Blue Ridge Cold Press President Kermit Hundley stands in the middle of two rows of hemp which are nearing the time of harvest. The company recently had its application to be a food-grade hemp processor approved by the State and looks to have locally-grown and pressed CBD oil ready in October. – David Broyles | The Carroll News
This is a view of some of hemp in bloom which Blue Ridge Cold Press Company looks to press and make into CBD oil. Davis Farms of Oregon provided some of the genetics and some of the plants in this field had grown more than six feet tall. Kermit Hundley said his local fields were planted around July 18 and will be ready to harvest and process soon. – David Broyles | The Carroll News
In the midst of the inherent uncertainty of Virginia’s hemp grower’s first year, consumers in Carroll will soon have the certainty of a local source of food-quality CBD oil…Blue Ridge Cold Press Company.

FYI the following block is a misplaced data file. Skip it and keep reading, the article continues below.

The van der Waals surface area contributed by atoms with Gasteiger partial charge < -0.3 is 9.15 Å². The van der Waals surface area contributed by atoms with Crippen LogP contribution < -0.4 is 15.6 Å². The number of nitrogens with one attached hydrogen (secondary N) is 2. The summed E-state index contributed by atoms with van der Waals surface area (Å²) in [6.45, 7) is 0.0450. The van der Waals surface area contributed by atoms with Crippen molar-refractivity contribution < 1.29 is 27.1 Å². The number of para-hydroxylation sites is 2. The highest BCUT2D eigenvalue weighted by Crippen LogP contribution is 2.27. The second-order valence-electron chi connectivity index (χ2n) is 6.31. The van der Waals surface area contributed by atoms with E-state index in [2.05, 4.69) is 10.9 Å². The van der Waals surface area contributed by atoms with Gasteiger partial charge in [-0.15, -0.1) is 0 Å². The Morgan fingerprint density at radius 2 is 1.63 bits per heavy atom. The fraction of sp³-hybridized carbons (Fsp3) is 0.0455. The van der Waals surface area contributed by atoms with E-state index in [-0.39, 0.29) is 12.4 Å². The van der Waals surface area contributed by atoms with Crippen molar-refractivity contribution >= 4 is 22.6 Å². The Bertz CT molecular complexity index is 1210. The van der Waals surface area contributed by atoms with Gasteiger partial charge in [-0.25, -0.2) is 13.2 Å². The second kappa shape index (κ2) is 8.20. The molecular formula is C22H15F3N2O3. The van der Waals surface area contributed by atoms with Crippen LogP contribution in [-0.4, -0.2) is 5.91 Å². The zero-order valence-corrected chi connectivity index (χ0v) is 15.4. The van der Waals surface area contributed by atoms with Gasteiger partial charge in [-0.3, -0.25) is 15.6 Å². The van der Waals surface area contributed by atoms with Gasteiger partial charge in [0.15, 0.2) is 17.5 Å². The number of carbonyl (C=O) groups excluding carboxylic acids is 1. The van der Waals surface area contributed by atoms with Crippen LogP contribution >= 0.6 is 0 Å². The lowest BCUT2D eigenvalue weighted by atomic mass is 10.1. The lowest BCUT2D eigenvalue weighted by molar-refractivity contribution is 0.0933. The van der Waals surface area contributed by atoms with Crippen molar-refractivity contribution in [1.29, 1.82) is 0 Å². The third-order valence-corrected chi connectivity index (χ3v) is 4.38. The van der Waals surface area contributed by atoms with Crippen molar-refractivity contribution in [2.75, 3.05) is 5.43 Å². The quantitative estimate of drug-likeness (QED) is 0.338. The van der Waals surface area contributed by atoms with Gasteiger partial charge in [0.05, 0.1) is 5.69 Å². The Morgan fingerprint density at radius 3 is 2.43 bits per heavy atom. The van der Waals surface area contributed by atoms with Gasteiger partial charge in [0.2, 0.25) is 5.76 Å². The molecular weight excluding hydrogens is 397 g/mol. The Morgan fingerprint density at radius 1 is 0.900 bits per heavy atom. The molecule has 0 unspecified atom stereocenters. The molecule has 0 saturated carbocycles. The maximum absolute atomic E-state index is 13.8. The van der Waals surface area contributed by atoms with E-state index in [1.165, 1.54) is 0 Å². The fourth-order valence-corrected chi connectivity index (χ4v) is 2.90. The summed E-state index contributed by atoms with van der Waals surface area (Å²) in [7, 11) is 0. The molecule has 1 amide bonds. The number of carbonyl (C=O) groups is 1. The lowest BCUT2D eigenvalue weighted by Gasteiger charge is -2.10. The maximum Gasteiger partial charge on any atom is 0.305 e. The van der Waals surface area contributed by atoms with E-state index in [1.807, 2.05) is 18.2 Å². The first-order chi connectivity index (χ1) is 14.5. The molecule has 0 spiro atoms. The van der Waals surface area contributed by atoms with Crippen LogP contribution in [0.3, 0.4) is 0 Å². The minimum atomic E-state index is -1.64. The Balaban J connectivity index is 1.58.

“At the beginning of the month (September) we were approved (as a certified producer of food-grade hemp oil containing CBD). We are hesitant to outsource any hemp right now just because of all the junk that’s in the market,” said Kermit Hundley, President of Blue Ridge Cold Press Company. “Hemp seed is also not the easiest thing to find so we’ve been fortunate to find a connection with the hemp seed… out of Canada. You can’t compete with those prices. We’d thought about seeing if we could get some farmers locally interested in growing hemp seed but the return is $600 an acre, so I really don’t think we’d be able to get interest in that.”
He says Davis Farms of Oregon provided some of the genetics and the crop here has shown some inconsistency in sizes from seeds grown from plants from other sources (some in this field locally were around seven feet tall.) He said his local fields were planted around July 18 or a few days after that.